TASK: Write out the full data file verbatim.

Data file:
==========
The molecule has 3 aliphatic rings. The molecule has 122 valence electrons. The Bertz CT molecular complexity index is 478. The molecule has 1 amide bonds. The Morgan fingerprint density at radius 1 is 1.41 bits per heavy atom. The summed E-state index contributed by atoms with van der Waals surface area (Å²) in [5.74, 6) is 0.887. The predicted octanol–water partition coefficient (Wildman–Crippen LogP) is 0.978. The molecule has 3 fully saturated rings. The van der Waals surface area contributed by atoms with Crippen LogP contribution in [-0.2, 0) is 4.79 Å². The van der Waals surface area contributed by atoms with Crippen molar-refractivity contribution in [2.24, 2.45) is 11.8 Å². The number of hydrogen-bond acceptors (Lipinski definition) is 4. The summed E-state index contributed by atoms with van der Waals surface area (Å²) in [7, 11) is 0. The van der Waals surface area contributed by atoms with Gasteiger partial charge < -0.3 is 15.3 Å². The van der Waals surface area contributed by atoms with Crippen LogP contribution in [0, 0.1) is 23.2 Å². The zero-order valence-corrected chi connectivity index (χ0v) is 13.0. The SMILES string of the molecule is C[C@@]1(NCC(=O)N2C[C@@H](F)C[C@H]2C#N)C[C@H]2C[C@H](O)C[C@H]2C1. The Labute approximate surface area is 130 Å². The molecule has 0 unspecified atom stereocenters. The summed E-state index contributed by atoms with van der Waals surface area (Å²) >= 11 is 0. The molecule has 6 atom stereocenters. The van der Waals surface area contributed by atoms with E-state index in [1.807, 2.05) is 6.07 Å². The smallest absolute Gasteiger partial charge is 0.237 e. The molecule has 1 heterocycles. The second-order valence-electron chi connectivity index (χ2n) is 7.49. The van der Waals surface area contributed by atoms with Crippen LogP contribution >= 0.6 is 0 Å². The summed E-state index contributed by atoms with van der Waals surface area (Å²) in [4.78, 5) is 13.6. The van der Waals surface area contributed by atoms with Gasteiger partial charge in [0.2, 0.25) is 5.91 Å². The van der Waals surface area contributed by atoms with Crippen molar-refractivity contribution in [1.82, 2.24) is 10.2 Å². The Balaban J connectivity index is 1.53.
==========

The molecule has 3 aliphatic rings. The molecule has 122 valence electrons. The Bertz CT molecular complexity index is 478. The molecule has 1 amide bonds. The Morgan fingerprint density at radius 1 is 1.41 bits per heavy atom. The summed E-state index contributed by atoms with van der Waals surface area (Å²) in [5.74, 6) is 0.887. The predicted octanol–water partition coefficient (Wildman–Crippen LogP) is 0.978. The molecule has 3 fully saturated rings. The van der Waals surface area contributed by atoms with Crippen LogP contribution in [-0.2, 0) is 4.79 Å². The van der Waals surface area contributed by atoms with Crippen molar-refractivity contribution in [2.24, 2.45) is 11.8 Å². The number of hydrogen-bond acceptors (Lipinski definition) is 4. The summed E-state index contributed by atoms with van der Waals surface area (Å²) in [7, 11) is 0. The van der Waals surface area contributed by atoms with Gasteiger partial charge < -0.3 is 15.3 Å². The van der Waals surface area contributed by atoms with Crippen LogP contribution in [0, 0.1) is 23.2 Å². The zero-order valence-corrected chi connectivity index (χ0v) is 13.0. The SMILES string of the molecule is C[C@@]1(NCC(=O)N2C[C@@H](F)C[C@H]2C#N)C[C@H]2C[C@H](O)C[C@H]2C1. The Labute approximate surface area is 130 Å². The molecule has 0 unspecified atom stereocenters. The summed E-state index contributed by atoms with van der Waals surface area (Å²) >= 11 is 0. The molecule has 6 atom stereocenters. The van der Waals surface area contributed by atoms with E-state index in [1.807, 2.05) is 6.07 Å². The smallest absolute Gasteiger partial charge is 0.237 e. The molecule has 1 heterocycles. The second-order valence-electron chi connectivity index (χ2n) is 7.49. The van der Waals surface area contributed by atoms with Crippen LogP contribution >= 0.6 is 0 Å². The summed E-state index contributed by atoms with van der Waals surface area (Å²) in [4.78, 5) is 13.6. The van der Waals surface area contributed by atoms with Gasteiger partial charge in [0.2, 0.25) is 5.91 Å². The van der Waals surface area contributed by atoms with Crippen molar-refractivity contribution in [1.82, 2.24) is 10.2 Å². The Balaban J connectivity index is 1.53.